- The mixture will initially seem dry but comes together as you continue stirring. A wooden spoon or rubber spatula works well.
#4: Bake pie
- Pour the filling into the prepared pie crust. Using a spoon or spatula, smooth out the surface.
- Bake the pie for 45 to 55 minutes, until the top of the filling looks golden brown and mat.
#5: Cool pie
- Remove the pie from the oven and let cool on a cooling rack. You can serve the pie warm, at room temperature, or cold.
- Tip: Let the pie cool for 20 to 30 minutes if serving warm. The filling needs some time to set up.
- Cut the pie into slices.
- Serve the pie plain, topped with vanilla ice cream and caramel sauce, or blanketed with banana slices and whipped cream. Enjoy!
With these helpful tips up your sleeve, you’ll bake up some top-notch sawdust pie.
- Deep dish pie crust: As I’ve mentioned before, the recipe makes a lot of filling, so you definitely want a deep-dish pie crust to hold all that goodness.
- Tap the pie pan: After pouring the filling into the pie crust, gently tap the pan on the counter to release any air bubbles in the batter. This will help to avoid cracks.
- Tent the pie: If you notice the crust browning too quickly, wrap the edge of the pie with aluminum foil. This will protect the crust from burning as the filling cooks.
- Baking time: The pie needs to bake for 45 to 55 minutes, depending on how hot your oven heats. The pie is done when the top looks golden brown and mat, and the filling has risen. You might see a few cracks, which is fine.
Looking to load up this pie with some extra fixings? Have at it and try the following mix-ins and variation ideas!
- Brown sugar: Feel free to swap out white sugar for brown sugar to give your pie a rich caramel flavor.
- Vanilla: 2 teaspoons vanilla extract will add depth of flavor and make sawdust pie even homier.
- Spices: Try adding spices like ground cinnamon, nutmeg, allspice, cloves, or pumpkin pie spice for extra festive flavor.
- Salt: Sawdust pie is pretty sweet. You can knock down the sweetness a bit by adding 1/4 to 1/2 teaspoon salt.
- Melted butter: To make the filling slightly richer, stir in 3 tablespoons of melted butter.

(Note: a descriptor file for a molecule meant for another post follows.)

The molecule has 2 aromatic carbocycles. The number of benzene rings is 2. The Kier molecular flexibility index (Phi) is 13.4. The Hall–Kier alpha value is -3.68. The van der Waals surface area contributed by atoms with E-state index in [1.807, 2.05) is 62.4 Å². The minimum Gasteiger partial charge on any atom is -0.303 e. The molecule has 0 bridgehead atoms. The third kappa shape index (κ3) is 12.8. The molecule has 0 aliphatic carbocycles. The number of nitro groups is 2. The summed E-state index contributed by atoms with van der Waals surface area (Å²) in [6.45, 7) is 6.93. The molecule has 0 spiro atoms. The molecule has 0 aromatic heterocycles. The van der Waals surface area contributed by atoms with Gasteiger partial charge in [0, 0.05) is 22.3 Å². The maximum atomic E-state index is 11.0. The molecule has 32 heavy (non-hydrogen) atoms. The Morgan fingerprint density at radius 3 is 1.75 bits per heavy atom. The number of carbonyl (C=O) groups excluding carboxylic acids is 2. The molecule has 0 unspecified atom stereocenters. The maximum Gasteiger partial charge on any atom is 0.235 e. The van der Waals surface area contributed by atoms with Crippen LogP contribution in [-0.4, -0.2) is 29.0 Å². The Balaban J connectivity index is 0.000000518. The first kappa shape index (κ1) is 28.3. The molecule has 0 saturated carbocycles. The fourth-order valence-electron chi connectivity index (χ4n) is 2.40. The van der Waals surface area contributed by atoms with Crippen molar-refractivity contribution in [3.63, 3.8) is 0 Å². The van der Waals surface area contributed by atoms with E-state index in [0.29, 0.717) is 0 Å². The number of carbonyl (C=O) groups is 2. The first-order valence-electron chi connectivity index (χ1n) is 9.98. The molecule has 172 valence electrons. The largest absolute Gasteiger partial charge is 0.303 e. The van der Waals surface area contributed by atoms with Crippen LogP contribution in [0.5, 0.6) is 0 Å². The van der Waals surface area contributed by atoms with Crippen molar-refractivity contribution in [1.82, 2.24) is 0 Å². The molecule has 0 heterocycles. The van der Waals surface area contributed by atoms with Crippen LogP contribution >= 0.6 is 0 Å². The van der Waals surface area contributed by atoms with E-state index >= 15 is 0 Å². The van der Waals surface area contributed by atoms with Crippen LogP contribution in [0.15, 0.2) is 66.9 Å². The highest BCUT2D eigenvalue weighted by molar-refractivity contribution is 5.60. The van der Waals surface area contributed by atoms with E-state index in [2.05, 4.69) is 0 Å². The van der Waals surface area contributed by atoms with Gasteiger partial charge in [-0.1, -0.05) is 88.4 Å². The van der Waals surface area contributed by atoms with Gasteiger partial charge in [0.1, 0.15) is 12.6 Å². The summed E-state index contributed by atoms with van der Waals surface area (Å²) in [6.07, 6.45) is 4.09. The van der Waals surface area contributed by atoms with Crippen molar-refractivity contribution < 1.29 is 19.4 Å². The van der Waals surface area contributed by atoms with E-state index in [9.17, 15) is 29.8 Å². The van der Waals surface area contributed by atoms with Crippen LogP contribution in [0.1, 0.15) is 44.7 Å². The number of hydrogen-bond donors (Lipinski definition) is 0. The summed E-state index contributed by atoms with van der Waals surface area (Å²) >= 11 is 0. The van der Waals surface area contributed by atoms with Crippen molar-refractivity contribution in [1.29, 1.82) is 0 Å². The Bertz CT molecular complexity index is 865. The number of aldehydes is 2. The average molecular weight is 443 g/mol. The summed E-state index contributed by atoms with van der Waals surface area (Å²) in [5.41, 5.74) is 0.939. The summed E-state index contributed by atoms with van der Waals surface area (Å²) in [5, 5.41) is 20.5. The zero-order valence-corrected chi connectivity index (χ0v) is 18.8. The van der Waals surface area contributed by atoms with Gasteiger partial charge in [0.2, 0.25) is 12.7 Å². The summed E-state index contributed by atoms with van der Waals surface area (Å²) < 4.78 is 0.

- Different nuts: Any kind of nuts will work here. If you’re not a fan of pecans, use walnuts, almonds, hazelnuts, or cashew nuts.
- Other crumbs: For a tasty twist, try using chocolate wafer cookies, vanilla wafers, Biscoff cookies, or ginger snaps.
- Brandy: 2 tablespoons of brandy or bourbon add complexity and elevate the flavor.
- Chocolate chips: Fold 1 cup chocolate chips into the filling. Any kind is fine, but semisweet will probably taste best.
- Cocoa: Add 1/4 cup unsweetened cocoa powder to the filling before baking to make it a chocolate sawdust pie.
Patti’s serves their Kentucky sawdust pie with a giant cloud of sweetened whipped cream and banana slices. My family loves it with a scoop of vanilla ice cream and a generous drizzle of caramel sauce.
You can also serve the pie with caramel, coffee, or pecan ice cream and chocolate sauce. Sawdust pie is also delicious all by itself, maybe dusted with powdered sugar and a few candied pecans on the side.
How to store sawdust pie
Store leftover pie in the refrigerator and consume it within 4 to 5 days. Cover the pie with plastic wrap or transfer slices into an airtight container.
The pie tastes delicious cold, but you can reheat a slice in the microwave for a few seconds to warm it up.
Can you freeze sawdust pie?
Yes! Allow your sawdust pie to cool completely, then wrap it up in a couple of layers of plastic wrap and freeze for up to 3 months. You can also freeze individual slices.
When ready to enjoy, thaw the pie overnight in the refrigerator. Optionally, reheat the pie in the oven until warmed through.
Making sawdust pie ahead of time
Sawdust pie holds up well in the fridge and is a wonderful make-ahead dessert. Simply let your pie cool to room temperature, cover the pan with foil or plastic wrap, and store it in the fridge.
For the best taste, I suggest making the pie 1 to 2 days in advance, but I wouldn’t go much further than that.
More delicious pie recipes
If you love pie as much as we do, here are a few more of our favorite pie recipes to try out. Whether you want something creamy and indulgent or fresh and fruity, we’ve got you covered!